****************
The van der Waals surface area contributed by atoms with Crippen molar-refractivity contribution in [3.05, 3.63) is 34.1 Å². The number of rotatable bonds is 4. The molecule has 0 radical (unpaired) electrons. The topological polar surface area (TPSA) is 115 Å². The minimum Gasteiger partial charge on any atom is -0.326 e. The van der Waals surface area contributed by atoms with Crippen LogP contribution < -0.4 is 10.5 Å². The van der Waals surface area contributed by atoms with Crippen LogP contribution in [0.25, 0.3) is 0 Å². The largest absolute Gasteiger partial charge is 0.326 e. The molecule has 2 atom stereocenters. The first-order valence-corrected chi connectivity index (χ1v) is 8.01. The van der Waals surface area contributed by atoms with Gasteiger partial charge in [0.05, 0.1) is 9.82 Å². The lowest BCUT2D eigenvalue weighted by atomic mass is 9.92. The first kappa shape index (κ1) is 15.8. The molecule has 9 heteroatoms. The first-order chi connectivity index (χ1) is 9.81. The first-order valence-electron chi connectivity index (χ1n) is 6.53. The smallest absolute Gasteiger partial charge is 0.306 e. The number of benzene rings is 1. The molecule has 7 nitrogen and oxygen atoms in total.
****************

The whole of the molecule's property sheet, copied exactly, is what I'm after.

The van der Waals surface area contributed by atoms with Crippen molar-refractivity contribution in [3.05, 3.63) is 34.1 Å². The number of rotatable bonds is 4. The molecule has 0 radical (unpaired) electrons. The topological polar surface area (TPSA) is 115 Å². The minimum Gasteiger partial charge on any atom is -0.326 e. The van der Waals surface area contributed by atoms with Crippen LogP contribution < -0.4 is 10.5 Å². The van der Waals surface area contributed by atoms with Crippen LogP contribution in [0.25, 0.3) is 0 Å². The largest absolute Gasteiger partial charge is 0.326 e. The molecule has 2 atom stereocenters. The first-order valence-corrected chi connectivity index (χ1v) is 8.01. The van der Waals surface area contributed by atoms with Gasteiger partial charge in [0.05, 0.1) is 9.82 Å². The lowest BCUT2D eigenvalue weighted by atomic mass is 9.92. The first kappa shape index (κ1) is 15.8. The molecule has 9 heteroatoms. The first-order chi connectivity index (χ1) is 9.81. The first-order valence-electron chi connectivity index (χ1n) is 6.53. The smallest absolute Gasteiger partial charge is 0.306 e. The number of benzene rings is 1. The molecule has 7 nitrogen and oxygen atoms in total.